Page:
Indians are ‘Unwanted guests’ in Africa. In the yester years they had to face wrath of Black masses in Uganda and Kenya for their racial bias which they acquired from the white colonialists. Whites are gone from ruling establishments, but the white legacy remains. And now Mahatma Gandhi is under attack, not for invalid reasons.
Claiming Mohandas Karamchand Gandhi to be a racist, who considered Indians to be ‘‘infinitely superior’’ to black Africans, academics in Ghana are calling for a statue to be removed from the Ghana University Campus. India’s President Pranab Mukherjee unveiled at Ghana University, Accra, a statue of the Indian independence leader in June 2016. More than 1000 distinguished citizens have since signed a petition calling for it to be torn down, saying that not only was Gandhi racist towards black South Africans, when he lived there form 1893 to 1914, but that he campaigned for the maintenance of the caste system in India. The petition cited several of Gandhi’s writings, in which he referred to black South Africans as ‘‘Kaffirs’’ (a highly offensive racist slur), and complained that the South African government wanted to ‘‘drag down’’ Indians to the level of ‘‘half-heathen natives’’. The memorial to Gandhi is the only statue to a historic personality on the campus. Professors at the Institute of African Studies at Ghana University, and the History Department point out the failure to honour African heroes and heroines was ‘‘slap in the face that undermines’’ Africa’s struggles for autonomy, recognition and respect’’.
The hard reality is that apartheid is not yet a thing of the past in South Africa. Racism is still there. Whites and their Indian supporters continue to believe that they could one day get back their lost privileges and ‘pride’.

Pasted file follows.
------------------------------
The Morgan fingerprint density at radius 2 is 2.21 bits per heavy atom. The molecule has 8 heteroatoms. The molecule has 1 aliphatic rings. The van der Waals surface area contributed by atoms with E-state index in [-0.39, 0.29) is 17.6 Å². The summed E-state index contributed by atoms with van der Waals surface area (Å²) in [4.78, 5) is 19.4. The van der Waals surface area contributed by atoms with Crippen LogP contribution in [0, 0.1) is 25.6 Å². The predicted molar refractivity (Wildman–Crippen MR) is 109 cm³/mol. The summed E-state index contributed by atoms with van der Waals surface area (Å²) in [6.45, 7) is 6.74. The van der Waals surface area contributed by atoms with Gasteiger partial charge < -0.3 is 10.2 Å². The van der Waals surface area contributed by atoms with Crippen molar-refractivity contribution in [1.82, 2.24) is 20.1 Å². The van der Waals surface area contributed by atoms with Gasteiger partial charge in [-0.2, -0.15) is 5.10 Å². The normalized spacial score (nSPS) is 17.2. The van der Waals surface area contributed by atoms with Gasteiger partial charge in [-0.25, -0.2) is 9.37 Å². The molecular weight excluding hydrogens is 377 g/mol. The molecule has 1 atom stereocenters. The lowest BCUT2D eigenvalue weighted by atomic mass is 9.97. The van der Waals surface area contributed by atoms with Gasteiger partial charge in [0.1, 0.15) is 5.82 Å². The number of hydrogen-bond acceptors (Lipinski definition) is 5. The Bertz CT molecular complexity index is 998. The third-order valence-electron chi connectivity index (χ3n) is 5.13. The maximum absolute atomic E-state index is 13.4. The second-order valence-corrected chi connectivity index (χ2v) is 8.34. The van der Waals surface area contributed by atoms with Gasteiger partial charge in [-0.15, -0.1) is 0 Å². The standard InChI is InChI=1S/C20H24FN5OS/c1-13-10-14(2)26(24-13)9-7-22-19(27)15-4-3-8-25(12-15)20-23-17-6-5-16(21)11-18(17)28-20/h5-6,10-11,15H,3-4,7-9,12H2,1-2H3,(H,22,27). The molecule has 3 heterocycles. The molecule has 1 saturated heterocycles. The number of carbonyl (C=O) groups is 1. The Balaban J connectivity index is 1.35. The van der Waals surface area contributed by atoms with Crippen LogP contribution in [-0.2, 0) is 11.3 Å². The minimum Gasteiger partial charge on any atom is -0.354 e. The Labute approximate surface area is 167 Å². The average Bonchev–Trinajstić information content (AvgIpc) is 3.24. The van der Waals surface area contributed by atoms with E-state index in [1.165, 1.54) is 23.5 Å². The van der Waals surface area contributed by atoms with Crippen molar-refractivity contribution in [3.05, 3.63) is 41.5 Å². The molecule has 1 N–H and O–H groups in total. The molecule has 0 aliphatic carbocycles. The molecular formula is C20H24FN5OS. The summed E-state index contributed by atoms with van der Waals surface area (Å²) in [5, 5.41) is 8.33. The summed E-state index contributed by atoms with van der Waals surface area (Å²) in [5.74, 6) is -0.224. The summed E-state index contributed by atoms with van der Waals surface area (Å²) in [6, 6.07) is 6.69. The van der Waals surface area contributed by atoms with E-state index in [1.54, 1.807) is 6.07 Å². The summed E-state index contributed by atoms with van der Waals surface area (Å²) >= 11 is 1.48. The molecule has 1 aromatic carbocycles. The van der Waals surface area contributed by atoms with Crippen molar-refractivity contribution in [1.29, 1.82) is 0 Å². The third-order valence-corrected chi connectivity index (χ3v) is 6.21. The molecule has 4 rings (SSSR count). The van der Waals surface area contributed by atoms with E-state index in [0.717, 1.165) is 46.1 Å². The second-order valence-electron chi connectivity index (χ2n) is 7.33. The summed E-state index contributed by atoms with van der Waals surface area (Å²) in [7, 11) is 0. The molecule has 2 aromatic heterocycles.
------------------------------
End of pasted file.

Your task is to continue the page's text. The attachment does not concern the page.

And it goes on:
Disgruntled whites in South Africa already have enclaves, but hardly anyone wants to live there. Orania and Afrikaner–only town in the Karoo desert since 1991, has its own currency the Ora, and a flag featuring a white boy rolling up his sleeves. It is home to just 1100 people. Isolation of Orania has left it economically unattractive and politically irrelevant. According to the Institute for Justice and Reconciliation, more than half of South Africans barely interact with people of other races, except when at work or while shopping. Youth unemployment is around 50%. The economy is verging on recession. Jaqui Gary Gradwell has Voortrekker ancestors, and believes that Afrikaner culture is under threat in the new South Africa. He wants to lead about 40,000 like-minded whites, to a farm in a remote part of the Eastern Cape, to live together in an agrarian idyll. A promotional video for ‘‘Die Eden Projek—The Eden Project’’ has soft-focus photos of happy white families with tractors and chickens, in contrast to images of black rioters, black criminals and President Jacob Zuma. The gloomiest perceptions about South Africa could be reinforced by news stories about white separatists. Surveys indicate that 76% of South Africans thought race relations had improved or stayed the same since 1994, when apartheid ended.
Vol. 49, No.26, Jan 1 - 7, 2017